Reflection: Leah Iannone

When I decided to join the Riggio Writing and Democracy program in its inaugural year, the word “democracy” scared me—a lot. I actually studied its meanings. It’s not that I didn’t know the definition, but I sensed that it was an idea much bigger than I’d considered. Before the semester started, I had horrible (and quite dramatic) daydreams that the word “democracy” would be worked into most, if not all, sentences—all day, all the time, by everyone

I was going to be prepared to use it just as excessively as the rest. Of course, that daydream never materialized, and as classes got under way, I was subtly re-introduced to that bigger idea.

It is Lynne Tillman and her Closely Watched Texts class that remain my most vivid and affecting memories. Lynne, both wildly brilliant and amusing, made connections between writing and democracy through art, movies, music, digital animation, and more. She taught exciting essays and short stories—“A Stroke of Good Fortune,” “Bartleby.” At first, the latter seemed like something I would have “preferred” not to read, but I was wrong. It’s an amazing piece, and whenever I get a Jeopardy answer (in the form of a question) correct regarding that scribner-of-few-words, I always think, “Thanks, Lynne!”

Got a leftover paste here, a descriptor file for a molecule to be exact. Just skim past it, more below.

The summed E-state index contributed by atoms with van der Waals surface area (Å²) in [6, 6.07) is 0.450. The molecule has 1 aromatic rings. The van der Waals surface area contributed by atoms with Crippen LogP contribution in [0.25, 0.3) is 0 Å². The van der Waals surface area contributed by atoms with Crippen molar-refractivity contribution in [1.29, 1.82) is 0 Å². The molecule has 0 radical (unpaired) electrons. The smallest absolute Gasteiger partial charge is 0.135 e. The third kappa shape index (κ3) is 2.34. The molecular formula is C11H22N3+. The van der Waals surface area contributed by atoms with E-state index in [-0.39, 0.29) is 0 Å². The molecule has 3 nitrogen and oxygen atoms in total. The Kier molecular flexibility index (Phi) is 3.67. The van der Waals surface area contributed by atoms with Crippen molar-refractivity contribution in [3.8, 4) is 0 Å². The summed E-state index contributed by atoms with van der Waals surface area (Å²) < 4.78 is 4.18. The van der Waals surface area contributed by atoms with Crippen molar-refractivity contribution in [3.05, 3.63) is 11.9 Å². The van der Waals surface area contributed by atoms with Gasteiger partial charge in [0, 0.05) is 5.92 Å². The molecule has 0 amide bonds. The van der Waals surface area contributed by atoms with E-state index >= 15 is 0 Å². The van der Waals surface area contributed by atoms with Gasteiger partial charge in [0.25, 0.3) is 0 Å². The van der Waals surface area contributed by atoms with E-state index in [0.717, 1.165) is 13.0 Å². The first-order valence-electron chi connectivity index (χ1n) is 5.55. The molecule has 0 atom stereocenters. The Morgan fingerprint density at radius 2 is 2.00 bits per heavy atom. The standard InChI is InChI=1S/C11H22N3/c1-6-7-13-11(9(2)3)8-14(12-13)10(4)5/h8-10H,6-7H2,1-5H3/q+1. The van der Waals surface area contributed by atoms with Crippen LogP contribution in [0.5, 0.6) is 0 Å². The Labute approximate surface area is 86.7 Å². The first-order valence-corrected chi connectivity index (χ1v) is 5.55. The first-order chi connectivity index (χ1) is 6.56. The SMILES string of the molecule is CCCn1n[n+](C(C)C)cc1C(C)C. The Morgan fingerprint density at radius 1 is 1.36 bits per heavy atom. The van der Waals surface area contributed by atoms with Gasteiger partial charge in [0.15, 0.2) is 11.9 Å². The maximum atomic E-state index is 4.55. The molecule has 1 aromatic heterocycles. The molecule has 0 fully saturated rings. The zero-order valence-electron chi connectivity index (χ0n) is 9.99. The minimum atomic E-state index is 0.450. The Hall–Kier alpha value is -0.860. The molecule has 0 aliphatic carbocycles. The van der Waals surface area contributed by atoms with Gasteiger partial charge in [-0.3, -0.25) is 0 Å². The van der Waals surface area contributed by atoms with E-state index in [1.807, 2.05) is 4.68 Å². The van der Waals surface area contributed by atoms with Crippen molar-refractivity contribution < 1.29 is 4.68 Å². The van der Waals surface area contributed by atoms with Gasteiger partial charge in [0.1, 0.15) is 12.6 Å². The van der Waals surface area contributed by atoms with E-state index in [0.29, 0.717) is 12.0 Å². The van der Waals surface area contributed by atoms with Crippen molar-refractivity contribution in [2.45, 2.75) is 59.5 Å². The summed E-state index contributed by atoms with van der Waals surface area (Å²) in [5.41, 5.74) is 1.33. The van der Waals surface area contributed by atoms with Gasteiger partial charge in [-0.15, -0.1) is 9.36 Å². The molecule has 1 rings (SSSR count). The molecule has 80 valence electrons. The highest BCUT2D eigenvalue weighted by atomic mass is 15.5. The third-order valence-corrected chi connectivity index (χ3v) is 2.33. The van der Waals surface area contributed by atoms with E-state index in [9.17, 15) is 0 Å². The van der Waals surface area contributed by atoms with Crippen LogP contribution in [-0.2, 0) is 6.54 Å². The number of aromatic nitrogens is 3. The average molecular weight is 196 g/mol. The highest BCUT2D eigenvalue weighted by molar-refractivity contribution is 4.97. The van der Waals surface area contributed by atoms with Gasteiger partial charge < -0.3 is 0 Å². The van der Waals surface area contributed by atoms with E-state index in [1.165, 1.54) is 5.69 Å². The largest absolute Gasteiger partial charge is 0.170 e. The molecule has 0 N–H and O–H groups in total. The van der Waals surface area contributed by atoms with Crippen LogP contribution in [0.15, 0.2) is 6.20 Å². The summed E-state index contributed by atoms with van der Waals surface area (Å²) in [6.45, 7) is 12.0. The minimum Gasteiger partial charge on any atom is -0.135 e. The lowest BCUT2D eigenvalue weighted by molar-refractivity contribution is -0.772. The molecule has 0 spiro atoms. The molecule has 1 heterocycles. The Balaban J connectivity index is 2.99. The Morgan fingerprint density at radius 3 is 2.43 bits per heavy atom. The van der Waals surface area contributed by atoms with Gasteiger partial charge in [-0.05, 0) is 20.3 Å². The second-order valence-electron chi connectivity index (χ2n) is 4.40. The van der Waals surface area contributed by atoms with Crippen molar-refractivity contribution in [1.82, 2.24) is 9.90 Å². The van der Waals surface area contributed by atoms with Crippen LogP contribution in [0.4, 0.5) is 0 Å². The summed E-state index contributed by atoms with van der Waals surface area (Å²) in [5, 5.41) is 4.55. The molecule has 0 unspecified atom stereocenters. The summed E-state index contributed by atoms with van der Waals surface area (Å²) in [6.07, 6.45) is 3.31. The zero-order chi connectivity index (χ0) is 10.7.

Now, the writing part of the Riggio Writing and Democracy program was the part I thought I had down . . . that is, until the third or fourth week, the class of the Great Red Pen Debacle of 2006. It’s never good when your professor has to make a speech right before you get your first papers back, warning you not to be alarmed or upset. We were used to being good students, but Lynne told us that she had had to mark our papers like nobody had ever marked them before in order to make us better writers; and that’s what she did (and likely single-handedly kept BIC in business that year).

I got my paper back and was extremely alarmed and extremely upset. I was blinded by the red—there was so much red. It didn’t make me feel better that my fellow students’ papers were just as colorful. I was embarrassed, but after some time, a better feeling came: humility. I was humbled. Lynne did what no teacher had been able to do for me in years: She made me question and doubt everything I thought I was good at—but in a positive way. There was something about Lynne that made it ok to feel uncomfortable and non-excellent because as a writer, it’s necessary. I don’t think I realized that until her class. I need to hate my prose and loathe my poems. I need to write terribly and be shocked by the fierceness of a pen.

I need many of those moments to help me recognize the truly excellent ones. As writers we all hope to experience a few of those in our writing lives.

A graduate of the Riggio Program, Leah Iannone now works as the Curriculum Coordinator at the School for Undergraduate Studies at The New School for Public Engagement.

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